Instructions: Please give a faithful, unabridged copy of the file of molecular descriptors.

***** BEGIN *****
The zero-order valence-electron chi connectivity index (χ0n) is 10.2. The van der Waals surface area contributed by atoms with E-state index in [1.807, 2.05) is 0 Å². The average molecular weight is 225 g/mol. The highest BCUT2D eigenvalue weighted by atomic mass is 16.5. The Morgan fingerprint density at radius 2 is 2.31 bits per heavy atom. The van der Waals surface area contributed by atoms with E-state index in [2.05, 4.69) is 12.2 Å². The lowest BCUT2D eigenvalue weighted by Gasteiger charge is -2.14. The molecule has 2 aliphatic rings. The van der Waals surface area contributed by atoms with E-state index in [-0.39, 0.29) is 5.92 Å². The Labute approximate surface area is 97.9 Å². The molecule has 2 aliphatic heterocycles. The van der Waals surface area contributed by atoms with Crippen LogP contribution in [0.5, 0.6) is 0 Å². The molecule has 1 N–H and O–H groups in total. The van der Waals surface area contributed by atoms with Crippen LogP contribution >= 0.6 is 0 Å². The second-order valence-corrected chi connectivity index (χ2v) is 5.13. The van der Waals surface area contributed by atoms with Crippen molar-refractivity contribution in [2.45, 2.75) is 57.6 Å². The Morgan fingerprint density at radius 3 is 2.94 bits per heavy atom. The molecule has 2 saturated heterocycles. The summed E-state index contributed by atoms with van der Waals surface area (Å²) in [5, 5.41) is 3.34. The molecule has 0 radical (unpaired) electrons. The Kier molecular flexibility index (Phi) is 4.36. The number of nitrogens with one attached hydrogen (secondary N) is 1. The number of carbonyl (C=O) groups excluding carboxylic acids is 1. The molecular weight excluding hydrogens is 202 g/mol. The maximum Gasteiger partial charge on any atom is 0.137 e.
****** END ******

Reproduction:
The zero-order valence-electron chi connectivity index (χ0n) is 10.2. The van der Waals surface area contributed by atoms with E-state index in [1.807, 2.05) is 0 Å². The average molecular weight is 225 g/mol. The highest BCUT2D eigenvalue weighted by atomic mass is 16.5. The Morgan fingerprint density at radius 2 is 2.31 bits per heavy atom. The van der Waals surface area contributed by atoms with E-state index in [2.05, 4.69) is 12.2 Å². The lowest BCUT2D eigenvalue weighted by Gasteiger charge is -2.14. The molecule has 2 aliphatic rings. The van der Waals surface area contributed by atoms with E-state index in [-0.39, 0.29) is 5.92 Å². The Labute approximate surface area is 97.9 Å². The molecule has 2 aliphatic heterocycles. The van der Waals surface area contributed by atoms with Crippen LogP contribution in [0.5, 0.6) is 0 Å². The molecule has 1 N–H and O–H groups in total. The van der Waals surface area contributed by atoms with Crippen LogP contribution >= 0.6 is 0 Å². The second-order valence-corrected chi connectivity index (χ2v) is 5.13. The van der Waals surface area contributed by atoms with Crippen molar-refractivity contribution in [2.45, 2.75) is 57.6 Å². The Morgan fingerprint density at radius 3 is 2.94 bits per heavy atom. The molecule has 2 saturated heterocycles. The summed E-state index contributed by atoms with van der Waals surface area (Å²) in [5, 5.41) is 3.34. The molecule has 0 radical (unpaired) electrons. The Kier molecular flexibility index (Phi) is 4.36. The number of nitrogens with one attached hydrogen (secondary N) is 1. The number of carbonyl (C=O) groups excluding carboxylic acids is 1. The molecular weight excluding hydrogens is 202 g/mol. The maximum Gasteiger partial charge on any atom is 0.137 e.